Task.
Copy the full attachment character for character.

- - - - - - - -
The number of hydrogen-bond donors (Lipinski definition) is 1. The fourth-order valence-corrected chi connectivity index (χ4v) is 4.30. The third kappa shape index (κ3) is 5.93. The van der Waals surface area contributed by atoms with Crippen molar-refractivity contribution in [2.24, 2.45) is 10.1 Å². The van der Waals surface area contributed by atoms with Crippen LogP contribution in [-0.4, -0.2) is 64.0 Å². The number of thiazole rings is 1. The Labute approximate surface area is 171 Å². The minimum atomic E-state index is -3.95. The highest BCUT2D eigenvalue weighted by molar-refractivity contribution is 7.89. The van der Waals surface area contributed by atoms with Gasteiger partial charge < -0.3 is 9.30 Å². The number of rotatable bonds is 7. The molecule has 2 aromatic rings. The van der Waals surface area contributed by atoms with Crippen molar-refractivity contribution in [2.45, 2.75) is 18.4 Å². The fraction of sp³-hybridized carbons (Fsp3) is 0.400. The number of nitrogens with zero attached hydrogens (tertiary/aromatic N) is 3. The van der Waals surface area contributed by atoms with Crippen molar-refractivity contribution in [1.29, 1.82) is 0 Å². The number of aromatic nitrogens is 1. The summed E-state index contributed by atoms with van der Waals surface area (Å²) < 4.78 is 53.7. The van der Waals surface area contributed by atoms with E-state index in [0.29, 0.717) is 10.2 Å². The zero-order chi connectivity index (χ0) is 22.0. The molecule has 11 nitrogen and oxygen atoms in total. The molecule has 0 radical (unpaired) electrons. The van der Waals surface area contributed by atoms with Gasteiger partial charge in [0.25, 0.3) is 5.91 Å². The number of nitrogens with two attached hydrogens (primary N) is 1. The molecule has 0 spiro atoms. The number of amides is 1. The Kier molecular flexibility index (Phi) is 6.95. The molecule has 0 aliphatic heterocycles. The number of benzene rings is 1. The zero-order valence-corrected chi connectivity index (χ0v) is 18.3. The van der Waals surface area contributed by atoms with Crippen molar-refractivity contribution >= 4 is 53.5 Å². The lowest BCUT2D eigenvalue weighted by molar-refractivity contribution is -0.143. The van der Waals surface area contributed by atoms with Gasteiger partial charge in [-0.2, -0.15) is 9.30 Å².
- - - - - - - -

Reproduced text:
The number of hydrogen-bond donors (Lipinski definition) is 1. The fourth-order valence-corrected chi connectivity index (χ4v) is 4.30. The third kappa shape index (κ3) is 5.93. The van der Waals surface area contributed by atoms with Crippen molar-refractivity contribution in [2.24, 2.45) is 10.1 Å². The van der Waals surface area contributed by atoms with Crippen LogP contribution in [-0.4, -0.2) is 64.0 Å². The number of thiazole rings is 1. The Labute approximate surface area is 171 Å². The minimum atomic E-state index is -3.95. The highest BCUT2D eigenvalue weighted by molar-refractivity contribution is 7.89. The van der Waals surface area contributed by atoms with Gasteiger partial charge < -0.3 is 9.30 Å². The number of rotatable bonds is 7. The molecule has 2 aromatic rings. The van der Waals surface area contributed by atoms with Crippen molar-refractivity contribution in [2.45, 2.75) is 18.4 Å². The fraction of sp³-hybridized carbons (Fsp3) is 0.400. The number of nitrogens with zero attached hydrogens (tertiary/aromatic N) is 3. The van der Waals surface area contributed by atoms with Crippen molar-refractivity contribution in [1.29, 1.82) is 0 Å². The number of aromatic nitrogens is 1. The summed E-state index contributed by atoms with van der Waals surface area (Å²) < 4.78 is 53.7. The van der Waals surface area contributed by atoms with E-state index in [0.29, 0.717) is 10.2 Å². The zero-order chi connectivity index (χ0) is 22.0. The molecule has 11 nitrogen and oxygen atoms in total. The molecule has 0 radical (unpaired) electrons. The van der Waals surface area contributed by atoms with Gasteiger partial charge in [0.25, 0.3) is 5.91 Å². The number of nitrogens with two attached hydrogens (primary N) is 1. The molecule has 0 spiro atoms. The number of amides is 1. The Kier molecular flexibility index (Phi) is 6.95. The molecule has 0 aliphatic heterocycles. The number of benzene rings is 1. The zero-order valence-corrected chi connectivity index (χ0v) is 18.3. The van der Waals surface area contributed by atoms with Crippen molar-refractivity contribution >= 4 is 53.5 Å². The lowest BCUT2D eigenvalue weighted by molar-refractivity contribution is -0.143. The van der Waals surface area contributed by atoms with Gasteiger partial charge in [-0.2, -0.15) is 9.30 Å².